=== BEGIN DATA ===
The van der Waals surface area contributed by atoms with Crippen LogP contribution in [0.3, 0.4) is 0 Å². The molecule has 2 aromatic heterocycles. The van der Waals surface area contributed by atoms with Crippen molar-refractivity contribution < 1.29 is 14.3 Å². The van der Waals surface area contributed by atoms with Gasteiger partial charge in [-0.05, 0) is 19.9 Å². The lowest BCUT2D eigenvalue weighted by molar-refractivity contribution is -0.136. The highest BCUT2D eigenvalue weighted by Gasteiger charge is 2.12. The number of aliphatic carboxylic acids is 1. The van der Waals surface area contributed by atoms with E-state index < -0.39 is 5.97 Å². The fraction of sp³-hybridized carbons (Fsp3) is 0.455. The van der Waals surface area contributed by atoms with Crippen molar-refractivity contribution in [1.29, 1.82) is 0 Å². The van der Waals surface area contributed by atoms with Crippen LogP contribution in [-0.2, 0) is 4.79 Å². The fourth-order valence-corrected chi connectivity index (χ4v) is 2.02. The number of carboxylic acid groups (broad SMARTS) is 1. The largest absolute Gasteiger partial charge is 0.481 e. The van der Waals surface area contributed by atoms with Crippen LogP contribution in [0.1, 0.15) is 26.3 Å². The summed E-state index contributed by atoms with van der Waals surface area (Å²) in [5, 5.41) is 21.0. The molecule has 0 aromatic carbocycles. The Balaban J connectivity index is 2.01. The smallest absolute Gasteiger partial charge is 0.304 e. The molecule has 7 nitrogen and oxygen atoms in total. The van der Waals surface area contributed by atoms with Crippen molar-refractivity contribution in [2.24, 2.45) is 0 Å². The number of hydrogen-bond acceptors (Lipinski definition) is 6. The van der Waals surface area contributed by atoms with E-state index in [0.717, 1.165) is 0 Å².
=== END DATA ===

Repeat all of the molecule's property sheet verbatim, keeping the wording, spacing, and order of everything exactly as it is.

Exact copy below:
The van der Waals surface area contributed by atoms with Crippen LogP contribution in [0.3, 0.4) is 0 Å². The molecule has 2 aromatic heterocycles. The van der Waals surface area contributed by atoms with Crippen molar-refractivity contribution < 1.29 is 14.3 Å². The van der Waals surface area contributed by atoms with Gasteiger partial charge in [-0.05, 0) is 19.9 Å². The lowest BCUT2D eigenvalue weighted by molar-refractivity contribution is -0.136. The highest BCUT2D eigenvalue weighted by Gasteiger charge is 2.12. The number of aliphatic carboxylic acids is 1. The van der Waals surface area contributed by atoms with E-state index < -0.39 is 5.97 Å². The fraction of sp³-hybridized carbons (Fsp3) is 0.455. The van der Waals surface area contributed by atoms with Crippen molar-refractivity contribution in [1.29, 1.82) is 0 Å². The van der Waals surface area contributed by atoms with Crippen LogP contribution in [-0.2, 0) is 4.79 Å². The fourth-order valence-corrected chi connectivity index (χ4v) is 2.02. The number of carboxylic acid groups (broad SMARTS) is 1. The largest absolute Gasteiger partial charge is 0.481 e. The van der Waals surface area contributed by atoms with Crippen LogP contribution in [0.1, 0.15) is 26.3 Å². The summed E-state index contributed by atoms with van der Waals surface area (Å²) in [5, 5.41) is 21.0. The molecule has 0 aromatic carbocycles. The Balaban J connectivity index is 2.01. The smallest absolute Gasteiger partial charge is 0.304 e. The molecule has 7 nitrogen and oxygen atoms in total. The van der Waals surface area contributed by atoms with Crippen molar-refractivity contribution in [2.24, 2.45) is 0 Å². The number of hydrogen-bond acceptors (Lipinski definition) is 6. The van der Waals surface area contributed by atoms with E-state index in [0.717, 1.165) is 0 Å².